Florida's Gulf Coast prepares for Hermine

ST. MARKS, Fla. — People along Florida’s Gulf Coast remember the destruction of Hurricane Dennis in 2005 and Tropical Storm Debby in 2012.

They remembered the coastal storm surge and drenching rains as they prepared for Tropical Storm Hermine. Weather officials predict it will make landfall somewhere in the state’s Big Bend area late Thursday night.

Greg Liskey, his son James and their friends were in St. Marks snapping down a canvas covering, checking batteries and bilge pumps and tightly securing mooring lines on their boat Hard Times.

Liskey is taking precautions should Hermine hit during a high tide along the St. Marks River where he is docked.

“That’s what you do to get ready and then hope it’s not as bad as they say,” Liskey said. “You see storms that are tropical then go to Category 1, to Category 2, to Category 3 and it doesn't take them long to get there.

“You don’t want to go crazy with worry, but certainly, you’re worried.”

Dennis in 2005 washed out portions of Coastal Highway 98 in Franklin County. Debby almost a decade later left areas of Wakulla County under water for weeks after a deluge of more than 20 inches of rain.

Forecasters are predicting surges between 3 and 5 feet along the coastline and as much as 10 inches of rain.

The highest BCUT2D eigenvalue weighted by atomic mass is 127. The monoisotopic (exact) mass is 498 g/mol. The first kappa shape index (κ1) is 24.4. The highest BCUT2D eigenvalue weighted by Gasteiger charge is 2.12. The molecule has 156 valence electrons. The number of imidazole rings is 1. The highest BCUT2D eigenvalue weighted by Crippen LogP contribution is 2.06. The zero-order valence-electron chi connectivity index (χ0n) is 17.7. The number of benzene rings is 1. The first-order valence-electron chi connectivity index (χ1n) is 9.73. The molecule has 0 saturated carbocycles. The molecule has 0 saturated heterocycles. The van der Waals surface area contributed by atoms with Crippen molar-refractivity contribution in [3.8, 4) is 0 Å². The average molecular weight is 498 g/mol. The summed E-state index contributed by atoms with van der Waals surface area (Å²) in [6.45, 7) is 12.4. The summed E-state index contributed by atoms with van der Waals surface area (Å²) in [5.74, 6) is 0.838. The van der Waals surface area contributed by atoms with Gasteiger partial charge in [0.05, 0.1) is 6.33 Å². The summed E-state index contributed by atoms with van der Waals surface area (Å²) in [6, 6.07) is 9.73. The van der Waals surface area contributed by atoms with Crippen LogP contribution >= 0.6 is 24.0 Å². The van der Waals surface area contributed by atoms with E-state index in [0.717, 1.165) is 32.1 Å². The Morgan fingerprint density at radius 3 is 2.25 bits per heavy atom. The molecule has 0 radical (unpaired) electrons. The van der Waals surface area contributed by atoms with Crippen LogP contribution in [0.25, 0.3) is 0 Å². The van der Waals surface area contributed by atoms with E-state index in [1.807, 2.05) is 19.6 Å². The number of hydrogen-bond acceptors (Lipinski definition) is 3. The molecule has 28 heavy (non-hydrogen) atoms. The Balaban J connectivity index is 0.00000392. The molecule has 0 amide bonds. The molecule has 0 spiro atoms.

Randy Souders stopped along Coastal Highway 98 as the high tide rose over docks in Lanark.

The Carrabelle resident gathered supplies Tuesday and is planning to ride out the storm with his children while his wife works with emergency officials at the Wakulla County Sheriff's Office.

Souders lives three blocks from the waterline.

"All we can do is sit and watch and wait," Souders said. "Hope for the best and prepare for the worst.”

Carson Ulrich has owned Lanark Mark since 2011. He has seen photos of how high water came into the small store during Dennis.

It rose to three-and-a-half cinder blocks inside the store, which sits along the same stretch Dennis trashed.

He said Wednesday, as news of the impending storm spread, that people flocked to fill up gas cans and vehicles. He remains optimistic and is not particularly worried about Hermine’s winds.

“That’s the only thing that worries me is the water, not the 50 mph winds,” Ulrich said. “It’s the water that's going to get us. I’ve seen what it could do in 2005.”

In Shell Point, people were hurriedly pulling boats out of the canals that dissect the small coastal community.

 

Copyright 2016 WCNC


JOIN THE CONVERSATION

To find out more about Facebook commenting please read the
Conversation Guidelines and FAQs

Leave a Comment